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Sunday, September 16, 2012


The similarities between sports and politics.

Loyalty. Its often a hard pill to swallow. Especially if the team or party you are supporting just aren't performing.

Sunday mornings Q + A was a prime example. David Shearer, for all the good he means, was abysmal. John Key let out a whole heap of political flatulence, and Shearer sat in the stench. No, I'm not a political commentator, and I'm not particularly good at making predictions, I couldn't tell you what the parties will do, nor how the public will respond. What I can say, is what I perceived. And John Armstrong, as a blogger, I have a 'right' to impart my opinion on any one in any form.

So what were some good points that David Shearer could have combated?

Firstly, that John Key stated rather triumphantly that with 3/4 of New Zealanders on the 17.5% PAYE tax rate our tax system was the envy of the world. Of course, I'm no tax specialist, but you only need to look at the PAYE income tax rates for individuals to see, that those on the 17.5% rate are on low incomes (less than $48,0000), and this was misleading also, since this is the rate that excludes the ACC levy. Effectively, John Key affirmed that it was enviable that 3/4 of New Zealanders are on the lower tax rate, which translates to an endorsement of 3/4 of New Zealanders being on low incomes. Shearer could have gone to town on this point, especially given Labours constituency are predominantly those on the 17.5% PAYE tax rate.

Secondly, that John Key tried to provide his 'own' interpretation of Te Tiriti couched in language that favoured the majority. It is unfathomable that the Government continue to interpret the Treaty in terms favourable to them, which in any other circumstance would be inequitable. The international standard is  the rule of contra proferentem which states that in the event of ambiguity a provision should be construed against the party which drafted or proposed that provision.  David Shearer, had the opportunity to address this ignorance, but his failure to do so, leaves me skeptical about what Labour actually believe about Te Tiriti.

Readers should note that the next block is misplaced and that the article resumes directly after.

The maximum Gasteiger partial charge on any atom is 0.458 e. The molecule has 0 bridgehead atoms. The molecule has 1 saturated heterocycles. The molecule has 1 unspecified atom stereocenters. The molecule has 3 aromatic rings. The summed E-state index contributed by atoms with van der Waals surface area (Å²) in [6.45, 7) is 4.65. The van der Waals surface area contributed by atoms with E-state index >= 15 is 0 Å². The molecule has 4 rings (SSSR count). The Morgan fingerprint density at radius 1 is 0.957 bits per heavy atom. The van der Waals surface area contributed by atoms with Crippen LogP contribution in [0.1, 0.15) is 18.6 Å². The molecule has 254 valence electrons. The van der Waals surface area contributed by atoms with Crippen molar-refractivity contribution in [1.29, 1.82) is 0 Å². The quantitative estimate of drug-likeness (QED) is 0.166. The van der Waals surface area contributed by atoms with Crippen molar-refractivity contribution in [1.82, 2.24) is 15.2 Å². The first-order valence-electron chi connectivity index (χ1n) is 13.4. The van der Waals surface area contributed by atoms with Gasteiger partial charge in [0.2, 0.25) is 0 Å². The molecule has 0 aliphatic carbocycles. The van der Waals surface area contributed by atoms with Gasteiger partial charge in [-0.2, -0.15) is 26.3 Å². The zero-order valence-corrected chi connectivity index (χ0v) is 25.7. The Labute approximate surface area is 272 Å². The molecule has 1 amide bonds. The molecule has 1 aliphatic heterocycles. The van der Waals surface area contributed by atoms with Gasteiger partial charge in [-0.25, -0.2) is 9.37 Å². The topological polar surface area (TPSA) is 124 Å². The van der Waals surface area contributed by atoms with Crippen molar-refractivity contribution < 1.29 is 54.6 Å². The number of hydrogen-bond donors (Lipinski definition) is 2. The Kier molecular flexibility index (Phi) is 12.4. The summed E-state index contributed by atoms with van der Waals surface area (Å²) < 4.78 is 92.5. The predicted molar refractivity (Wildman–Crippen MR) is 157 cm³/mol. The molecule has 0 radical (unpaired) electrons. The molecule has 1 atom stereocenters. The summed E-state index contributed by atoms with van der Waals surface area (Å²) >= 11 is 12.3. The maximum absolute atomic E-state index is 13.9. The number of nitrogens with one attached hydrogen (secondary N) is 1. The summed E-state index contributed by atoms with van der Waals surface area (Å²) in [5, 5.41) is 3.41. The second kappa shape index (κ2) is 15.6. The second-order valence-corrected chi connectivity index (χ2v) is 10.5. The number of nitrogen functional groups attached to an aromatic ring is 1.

Thirdly, national standards. They are a measure. Is that all you have Shearer? They are an inaccurate measure. They don't take into account confounding variables, i.e. those factors that might also impact on a child's learning such as socio-economic background, social or cultural values and pre-school learning etc. They are based on some arbitrary measure that the government has determined all children must meet at a particular age. That would be fine if all children had the same start in life or if all children learnt at the same rate, or in the same ways. 

Anyhow, there will be those of you who viewed Shearer's performance differently from me, but note, my criticism is not because I think John Key did a spectacular job, on the contrary, John Key was an egg. 

So back to my point, how is supporting a political party similar to supporting a sports team? 

For any Warriors fans, I'm sure you know what I mean here (even though I don't really watch sport, nor do I have a particular interest in doing so). Many supporters have expressed that sometimes the Warriors are a hard team to support, but presumably, out of loyalty they continue to do so. Where does the loyalty derive? In my view, from a history of supporting them. Similarly, like those who have the same set Lotto numbers week in week out. This is then coupled with a self-creating paranoia that the moment they stop picking those numbers, will be the moment they become the winning numbers, or in the sports sense, the moment the team start performing and likewise in politics. I suppose it also involves a element of faith or belief that their performance will improve. In my view, this is an irrational basis for supporting either a sports team or a political party.  

At last election, I took a tactical vote. I didn't vote Labour, like I normally would have in the past, why? because I hated the idea that a party rules out working with another party especially if they both sit on the same side of the political fence. In a representative democracy, it seems rather undemocratic to choose not to represent a particular group of voters, especially since in New Zealand we have a two party system, so the smaller parties only have some effect if they work with either National or Labour. I was going to continue on with this issue, but I think I have made my point.

My conclusion is that loyalty + faith + paranoia = irrational support. If we took more stock of the smaller parties who might offer better solutions, or at least a more creative solutions, then we might be able to escape the irrationality of voting for one of the big parties who both seem to be stepping in and out of each others domains on a persistent basis and  both making shithouse decisions.